Have you got what it takes to meet our CE4R challenge?


This week saw AWD host the latest of the University of Strathclyde's Civil Engineering for Real (CE4R) workshops, attended by 34 civil engineering students.

The workshop series sees students work with professional engineers to tackle real-life engineering problems, allowing them to get hands on experience of industry projects and develop critical thinking skills in a supported environment. The workshop was also a great opportunity to highlight to students the important role temporary works and access engineering play within the construction sector.

Euan gave a brief introduction to the challenge; to design a temporary underdeck access gantry for the construction of the Queensferry Crossing. The challenge came from a real-life AWD project where we designed an access gantry for the construction of the three-tower cable-stayed bridge, which travels 2.7km and connects Edinburgh and Fife across the Firth of Forth.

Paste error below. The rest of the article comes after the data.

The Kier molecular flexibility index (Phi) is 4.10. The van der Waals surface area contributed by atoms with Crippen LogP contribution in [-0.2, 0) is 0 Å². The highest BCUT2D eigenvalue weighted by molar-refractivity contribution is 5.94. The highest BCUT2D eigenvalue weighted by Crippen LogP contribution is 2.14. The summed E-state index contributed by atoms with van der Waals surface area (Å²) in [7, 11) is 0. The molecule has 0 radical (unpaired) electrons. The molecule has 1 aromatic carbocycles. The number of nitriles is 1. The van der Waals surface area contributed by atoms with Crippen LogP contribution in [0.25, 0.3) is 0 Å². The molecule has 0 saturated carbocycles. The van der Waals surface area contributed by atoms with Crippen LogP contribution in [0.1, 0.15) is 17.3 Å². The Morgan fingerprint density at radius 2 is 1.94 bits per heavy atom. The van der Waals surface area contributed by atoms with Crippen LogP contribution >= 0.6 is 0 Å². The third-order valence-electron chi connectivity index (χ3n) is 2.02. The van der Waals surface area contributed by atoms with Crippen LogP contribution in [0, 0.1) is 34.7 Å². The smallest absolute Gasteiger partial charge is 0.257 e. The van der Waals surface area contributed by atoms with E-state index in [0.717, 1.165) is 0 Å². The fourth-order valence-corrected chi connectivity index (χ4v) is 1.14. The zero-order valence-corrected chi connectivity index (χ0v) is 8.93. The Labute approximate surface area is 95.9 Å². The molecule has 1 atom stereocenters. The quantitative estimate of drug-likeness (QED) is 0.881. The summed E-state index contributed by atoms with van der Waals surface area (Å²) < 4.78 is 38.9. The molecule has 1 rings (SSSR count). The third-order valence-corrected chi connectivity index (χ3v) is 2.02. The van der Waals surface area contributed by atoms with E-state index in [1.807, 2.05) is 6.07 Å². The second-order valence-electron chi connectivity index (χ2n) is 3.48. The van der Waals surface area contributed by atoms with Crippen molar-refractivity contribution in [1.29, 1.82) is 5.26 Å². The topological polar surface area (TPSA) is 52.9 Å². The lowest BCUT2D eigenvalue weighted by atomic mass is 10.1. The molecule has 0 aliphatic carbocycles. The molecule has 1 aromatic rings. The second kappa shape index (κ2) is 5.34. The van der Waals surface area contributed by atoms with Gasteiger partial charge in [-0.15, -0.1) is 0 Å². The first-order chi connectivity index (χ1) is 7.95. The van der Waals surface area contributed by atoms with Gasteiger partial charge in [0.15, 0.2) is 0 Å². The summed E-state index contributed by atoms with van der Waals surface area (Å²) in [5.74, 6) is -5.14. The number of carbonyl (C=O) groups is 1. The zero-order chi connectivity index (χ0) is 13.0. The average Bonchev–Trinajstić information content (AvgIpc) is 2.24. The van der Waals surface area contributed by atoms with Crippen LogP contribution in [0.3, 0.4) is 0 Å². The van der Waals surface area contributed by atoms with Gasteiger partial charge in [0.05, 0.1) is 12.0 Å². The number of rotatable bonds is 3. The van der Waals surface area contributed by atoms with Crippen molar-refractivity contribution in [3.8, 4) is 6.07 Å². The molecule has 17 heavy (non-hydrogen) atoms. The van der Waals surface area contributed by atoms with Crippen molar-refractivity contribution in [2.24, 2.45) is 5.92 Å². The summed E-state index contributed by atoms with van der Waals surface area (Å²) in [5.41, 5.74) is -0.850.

The students worked in small teams to design their own access engineering solutions, using knowledge and expertise gained throughout their studies. Malachy and Euan were on hand to support the teams and help guide them to a workable solution. Each team had to consider several different elements including safety, cost efficiency, and ensuring their design worked within the timing of the project programme.

The students then presented back their designs to the workshop group before Euan explained the design solution AWD used in the real-life scenario. Euan said, “I was very impressed by what the students were able to produce, and it was great to see the students collaborate within their groups and provide justification for their design proposals, backing them up with sound engineering theory.

We were delighted with the feedback from the students at the end of the workshop, which demonstrates the value of the CE4R challenges in developing their engineering skills:

  • Let me use my structural engineering knowledge and see how this works out in practice. Excellent workshop.”
  • “Really interesting to hear about real life problem faced by civil engineers, especially on a very relevant project like the Queensferry crossing.”
  • “Good workshop that used prior learning (bending moment knowledge), Interesting!”
  • “I enjoyed looking into a real problem and applying prior knowledge from the course.”
  • “Directly relatable to mechanics lectures- applied heavy beam analysis and the local ongoing project makes it tangible.”

Thanks to Dr Mike Murray, and the team at the Department of Civil & Environmental Engineering at the University of Strathclyde, and to all the students who took part.